Cognitive behavioral therapy (CBT) is a research-supported and often practiced therapy that examines how emotions, thoughts, and behaviors are all linked. Negative cognitions are the negative beliefs we’ve learned, often in emotional experiences of hurt and trauma, and inform how we actively show up in the world. Positive cognitions on the other hand are what we’ve often learned in times of success, achievement, safety, and healing. Cognitions include categories like responsibility (ex. If I work hard I will succeed), safety (ex. God/parents/family will take care of me), worth (ex. I am worthy of good things), and a number of other categories that define what we’ve come to believe about ourselves, others, or the world (ex. there is more good than bad in this world).
We’ve all recently been acknowledging America’s historical and present-day experiences of racism. Hopefully, we’ve been listening to the life experiences of those around us who are people of color. If you were to imagine yourself having the same life experiences, do you think you’d hold the positive cognitions you personally hold today?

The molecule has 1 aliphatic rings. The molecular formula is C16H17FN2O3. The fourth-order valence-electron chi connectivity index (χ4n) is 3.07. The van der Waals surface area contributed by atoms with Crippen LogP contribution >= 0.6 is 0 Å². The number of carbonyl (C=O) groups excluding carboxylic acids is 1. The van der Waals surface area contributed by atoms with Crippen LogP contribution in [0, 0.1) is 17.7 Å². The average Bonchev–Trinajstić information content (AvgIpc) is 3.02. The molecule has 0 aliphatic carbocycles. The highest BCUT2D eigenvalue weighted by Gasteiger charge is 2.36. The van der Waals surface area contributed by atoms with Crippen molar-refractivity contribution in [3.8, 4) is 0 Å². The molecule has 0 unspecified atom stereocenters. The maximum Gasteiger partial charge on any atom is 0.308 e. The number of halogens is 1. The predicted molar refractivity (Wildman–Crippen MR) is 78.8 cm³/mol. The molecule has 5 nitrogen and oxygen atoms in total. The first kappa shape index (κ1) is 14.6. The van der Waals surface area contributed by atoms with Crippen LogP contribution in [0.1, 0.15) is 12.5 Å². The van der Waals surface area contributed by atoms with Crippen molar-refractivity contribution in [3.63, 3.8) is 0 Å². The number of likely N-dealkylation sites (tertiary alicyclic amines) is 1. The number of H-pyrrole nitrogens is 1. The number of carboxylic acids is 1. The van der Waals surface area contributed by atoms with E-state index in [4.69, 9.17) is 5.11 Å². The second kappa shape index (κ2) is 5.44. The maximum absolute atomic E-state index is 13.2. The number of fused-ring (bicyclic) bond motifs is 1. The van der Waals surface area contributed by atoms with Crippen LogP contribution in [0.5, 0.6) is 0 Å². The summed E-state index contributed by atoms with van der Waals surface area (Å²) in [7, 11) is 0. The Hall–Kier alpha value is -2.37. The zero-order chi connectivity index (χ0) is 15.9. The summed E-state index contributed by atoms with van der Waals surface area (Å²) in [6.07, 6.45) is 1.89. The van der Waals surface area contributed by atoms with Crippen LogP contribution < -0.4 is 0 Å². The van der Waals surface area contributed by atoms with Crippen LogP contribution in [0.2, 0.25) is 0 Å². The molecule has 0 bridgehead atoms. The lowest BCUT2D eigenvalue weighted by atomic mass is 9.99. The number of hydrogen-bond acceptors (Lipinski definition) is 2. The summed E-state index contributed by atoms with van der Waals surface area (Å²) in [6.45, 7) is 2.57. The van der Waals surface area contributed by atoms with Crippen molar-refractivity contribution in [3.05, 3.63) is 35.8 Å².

I can personally speak to how heavy my heart feels to admit that my beliefs about self/others/world would likely be very different had I not experienced the privileges I have. This inability to reconcile what I hold as truths about this world and what for many people of color have known as untruths leaves me at a loss. This reflects the core of my white privilege. Cognitive dissonance is a CBT term that I’d define as having competing beliefs that don’t seem as though they could both be true. When we experience such dissonance, we either healthfully work to reconcile the beliefs, or we convince ourselves (through denial/avoidance/minimization) there is no incongruence. We do the later because we are uncomfortable, because the incongruence we feel is likely the result of a truth we don’t want to acknowledge. I hope we keep working to reconcile this by being forces of change.
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